Pinter's People, Theatre Royal Haymarket, LONDON <br/> Uncle Vanya, Wilton's Music Hall LONDON <br/> Ghosts, Old Vic, Bristol

Pause - for laughter
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The Independent Culture

Some years back, a West End row erupted about the Comedy Theatre potentially being renamed in honour of the master of the sinister pause, Pinter. This sparked the witty suggestion from Tom Stoppard that his august colleague could just change his own name instead - to Harold Comedy. We're still waiting. But now there is a development as, round the corner at the Haymarket, the star comedian Bill Bailey is bringing Sir Harold's funny side to the fore, executive-producing an evening of the playwright's largely overlooked comic sketches.

Pinter's People is a medley of 14 vignettes, spanning 1959 to 2006. Delightfully, these are attracting not just Pinter aficionados but also comedy fans of all ages, because they're being performed by Bailey, Sally Phillips (from Smack the Pony) and others, under the direction of Sean Foley (from the Right Size). It must be said that some of the ensemble go for caricatures and physical clowning which plough through Pinter's subtler wit and darker undertones. The mobile phone dialogue, "Apart from That" (2006) - where feeling wretched is conversationally held at arm's length - is played out too lightly and literally, with a pair of hospitalised invalids (Phillips and Kevin Eldon) in traction and on an intravenous drip.

Nevertheless, the comedians' timing is spot-on and they bring out a remarkably charming, humane warmth in Pinter's writing too. Some of the early sketches actually make him seem akin to Alan Bennett as he captures the near-surreal chat of tramps and other mindlessly banal conversations. Bailey is fine-tuned and particularly touching as the blankly staring, teasing but also patient caff owner in "Last to Go", talking in laughably slow small circles with Eldon's simple-minded newspaper hawker. These two are again wonderfully funny and then chilling as the infuriated radio controller and weirdly taciturn minicab driver in the brilliant farce/psycho thriller, "Victoria Station".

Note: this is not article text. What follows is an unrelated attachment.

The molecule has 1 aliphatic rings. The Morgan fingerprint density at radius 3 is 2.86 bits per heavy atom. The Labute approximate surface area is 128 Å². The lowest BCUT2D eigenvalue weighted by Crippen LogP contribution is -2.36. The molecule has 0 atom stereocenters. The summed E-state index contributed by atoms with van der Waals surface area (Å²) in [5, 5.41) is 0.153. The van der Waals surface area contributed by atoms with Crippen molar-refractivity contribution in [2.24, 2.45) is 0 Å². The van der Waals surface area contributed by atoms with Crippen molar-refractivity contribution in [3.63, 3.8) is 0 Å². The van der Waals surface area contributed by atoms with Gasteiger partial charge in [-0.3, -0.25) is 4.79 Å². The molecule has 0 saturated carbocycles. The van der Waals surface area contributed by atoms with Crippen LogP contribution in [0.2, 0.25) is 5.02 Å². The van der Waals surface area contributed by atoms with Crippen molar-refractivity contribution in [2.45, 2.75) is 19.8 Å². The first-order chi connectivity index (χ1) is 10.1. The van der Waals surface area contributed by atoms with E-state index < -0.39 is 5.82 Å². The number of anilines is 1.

Chekhov's people are usually caught in a more delicate balance of tragicomedy, idling yet simmering with frustration in their Russian backwaters. Unfortunately, what ought to be a top-notch fringe production of Uncle Vanya - with an eye-catching cast including Rachael Stirling and Ronan Vibert - proves painfully disappointing. Actor-turned-director Hugh Fraser is largely to blame, leaving most of his cast looking lamentably awkward, in fact almost amateur. The low-budget approach - using David Mamet's adaptation, performed as if we're watching a rehearsal in everyday gear - would be OK if only Fraser had filled in any fine detailing as regards naturalistic body language or indications of all the pain and passions running below the surface.

Playing the unhappily married beauty, Yelena - who enthralls Vanya and the doctor, Astrov - Stirling is ridiculously rigid, delivering her big speeches as if she's on sentry duty. Vibert as Astrov tries his best to send out ambiguous signals to Catherine Cusack's Sonya but, though good at gawkiness, she seems to keep forgetting that she's agonisingly smitten. Colin Stinton is stolid in the title role, though he explodes fierily in the end. It's got to be bad when you'd rather spend time with the pompous old professor, Serebryakov - a vibrantly bombastic Philip Voss.

Frank McGuinness's new version of Ghosts, staged by actor-director Robert Bowman, is far more commendable. Performed in a grey period drawing room, McGuinness implies that Ibsen's tragedy about false façades of Christian decency could be set in an Anglo-Irish mansion. The snappy housemaid, Regine (excellent Séainín Brennan), and her wily, priest-conning father, Engstrand (John Stahl), both speak with a brogue. McGuinness is also alert to Ibsen's scathing humour, giving Simon Shepherd's Pastor Manders some amusingly prissy turns of phrase.

Shepherd and Sian Thomas's Mrs Alving should, however, surely exude more repressed sexual attraction. She gives a strong but not deeply poignant performance, teetering on archaic melodrama at the close. This is no match for Niamh Cusack's heartrending portrayal of the same woman, currently at the London Gate. But Sam Crane as Thomas's desperately ill son - infected by inherited syphilis - is a superb, scruffy, bitterly feverous Oswald. I'd like to see his Hamlet.

k.bassett@independent.co.uk

'Pinter's People' (0870 380 2003) to 23 Feb; 'Uncle Vanya' (020 7702 2789) to Sat; 'Ghosts' (0117 987 7877) to 17 Feb

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